September is Dementia Awareness Month in Australia. I have devoted many years of my very long clinical career to the care of people afflicted with dementia.
In advanced dementia, we are confronted with the bare rudiments of human existence. In Western societies we have been seduced by the philosophy of individualism, and have made a religion of autonomy as the prime ethical principle, and the most important human right.
In late dementia, the capacity for autonomous decision-making in any context is long past. What then is the purpose of continuing to live? How do we define Quality of Life as distinct from quality of care?
Our obsession with individualism, and thinking of dementia is analogous to any other illness blinds us to the glaringly obvious. Dementia is an ailment that affects a relationship. When all else is lost, what remains is the most fundamental relationship with the life partner, a close relative, a dear friend. That is the most precious asset. Those afflicted by the pathology of dementia have no desire to seek fulfilment. What gives meaning to their life is the fact that someone continues to love and need them. Quality comes from contact with that person. It is a deeply ingrained need. I have seen hundreds if not thousands of situations where there seems to be no cognitive capacity to be aware of the life partner, but it happens.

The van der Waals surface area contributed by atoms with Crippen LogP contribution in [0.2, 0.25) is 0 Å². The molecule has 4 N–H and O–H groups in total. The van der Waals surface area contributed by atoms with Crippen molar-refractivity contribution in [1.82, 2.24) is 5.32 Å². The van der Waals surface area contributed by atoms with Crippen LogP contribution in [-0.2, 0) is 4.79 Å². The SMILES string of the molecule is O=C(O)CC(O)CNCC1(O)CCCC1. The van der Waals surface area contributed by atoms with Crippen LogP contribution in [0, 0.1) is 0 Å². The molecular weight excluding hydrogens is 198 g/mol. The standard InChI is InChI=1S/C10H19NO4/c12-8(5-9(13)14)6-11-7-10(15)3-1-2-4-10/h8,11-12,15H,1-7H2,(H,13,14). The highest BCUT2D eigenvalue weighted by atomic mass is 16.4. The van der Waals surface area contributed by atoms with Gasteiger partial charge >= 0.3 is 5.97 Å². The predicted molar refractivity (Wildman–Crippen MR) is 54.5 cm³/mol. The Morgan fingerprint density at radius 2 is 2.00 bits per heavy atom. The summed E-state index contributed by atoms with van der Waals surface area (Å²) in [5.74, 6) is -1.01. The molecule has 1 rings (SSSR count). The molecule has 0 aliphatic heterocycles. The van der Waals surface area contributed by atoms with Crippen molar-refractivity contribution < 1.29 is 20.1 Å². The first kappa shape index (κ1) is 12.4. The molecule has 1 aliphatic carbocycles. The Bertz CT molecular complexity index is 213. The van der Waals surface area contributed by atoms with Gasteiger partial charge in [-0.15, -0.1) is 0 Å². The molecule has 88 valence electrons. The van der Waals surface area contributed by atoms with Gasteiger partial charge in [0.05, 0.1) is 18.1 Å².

I believe that the need to form lasting relationships is a biological imperative. In evolutionary terms, and animal species capable of forming lasting relationships had a huge advantage over species that could not. A lasting relationship meant that the young would not only be borne, but would be nurtured as they developed to adulthood. The ability to form groups capable of harmonious and mutually productive relationships enabled the species to prosper and to present a united, cooperative front to adversaries. With the development of the forebrain, human beings had the capacity to perform harmonious relationships at the individual and at the societal level. These capacities included such attributes as empathy and compassion. The development of language gave us a powerful instrument for learning, reasoning, problem-solving, learning from our mistakes, and taking consequences into account when making important decisions.